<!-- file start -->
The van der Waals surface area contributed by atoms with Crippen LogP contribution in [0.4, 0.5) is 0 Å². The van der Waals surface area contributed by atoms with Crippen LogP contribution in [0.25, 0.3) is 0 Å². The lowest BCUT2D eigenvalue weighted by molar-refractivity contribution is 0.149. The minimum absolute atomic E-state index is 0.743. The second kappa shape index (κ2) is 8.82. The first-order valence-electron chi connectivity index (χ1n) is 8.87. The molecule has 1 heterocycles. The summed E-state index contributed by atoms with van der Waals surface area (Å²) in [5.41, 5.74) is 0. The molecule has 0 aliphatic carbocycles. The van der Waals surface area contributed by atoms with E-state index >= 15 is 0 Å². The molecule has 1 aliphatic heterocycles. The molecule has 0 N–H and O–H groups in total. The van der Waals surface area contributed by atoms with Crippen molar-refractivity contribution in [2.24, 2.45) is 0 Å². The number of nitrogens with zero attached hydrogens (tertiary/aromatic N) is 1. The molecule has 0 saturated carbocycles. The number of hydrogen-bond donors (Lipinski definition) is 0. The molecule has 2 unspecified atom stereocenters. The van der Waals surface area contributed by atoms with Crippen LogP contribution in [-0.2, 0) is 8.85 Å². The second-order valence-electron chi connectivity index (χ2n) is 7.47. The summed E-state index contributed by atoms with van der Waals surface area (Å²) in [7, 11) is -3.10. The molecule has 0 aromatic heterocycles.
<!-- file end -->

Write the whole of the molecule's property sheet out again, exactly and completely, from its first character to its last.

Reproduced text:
The van der Waals surface area contributed by atoms with Crippen LogP contribution in [0.4, 0.5) is 0 Å². The van der Waals surface area contributed by atoms with Crippen LogP contribution in [0.25, 0.3) is 0 Å². The lowest BCUT2D eigenvalue weighted by molar-refractivity contribution is 0.149. The minimum absolute atomic E-state index is 0.743. The second kappa shape index (κ2) is 8.82. The first-order valence-electron chi connectivity index (χ1n) is 8.87. The molecule has 1 heterocycles. The summed E-state index contributed by atoms with van der Waals surface area (Å²) in [5.41, 5.74) is 0. The molecule has 0 aliphatic carbocycles. The van der Waals surface area contributed by atoms with E-state index >= 15 is 0 Å². The molecule has 1 aliphatic heterocycles. The molecule has 0 N–H and O–H groups in total. The van der Waals surface area contributed by atoms with Crippen molar-refractivity contribution in [2.24, 2.45) is 0 Å². The number of nitrogens with zero attached hydrogens (tertiary/aromatic N) is 1. The molecule has 0 saturated carbocycles. The number of hydrogen-bond donors (Lipinski definition) is 0. The molecule has 2 unspecified atom stereocenters. The van der Waals surface area contributed by atoms with Crippen LogP contribution in [-0.2, 0) is 8.85 Å². The second-order valence-electron chi connectivity index (χ2n) is 7.47. The summed E-state index contributed by atoms with van der Waals surface area (Å²) in [7, 11) is -3.10. The molecule has 0 aromatic heterocycles.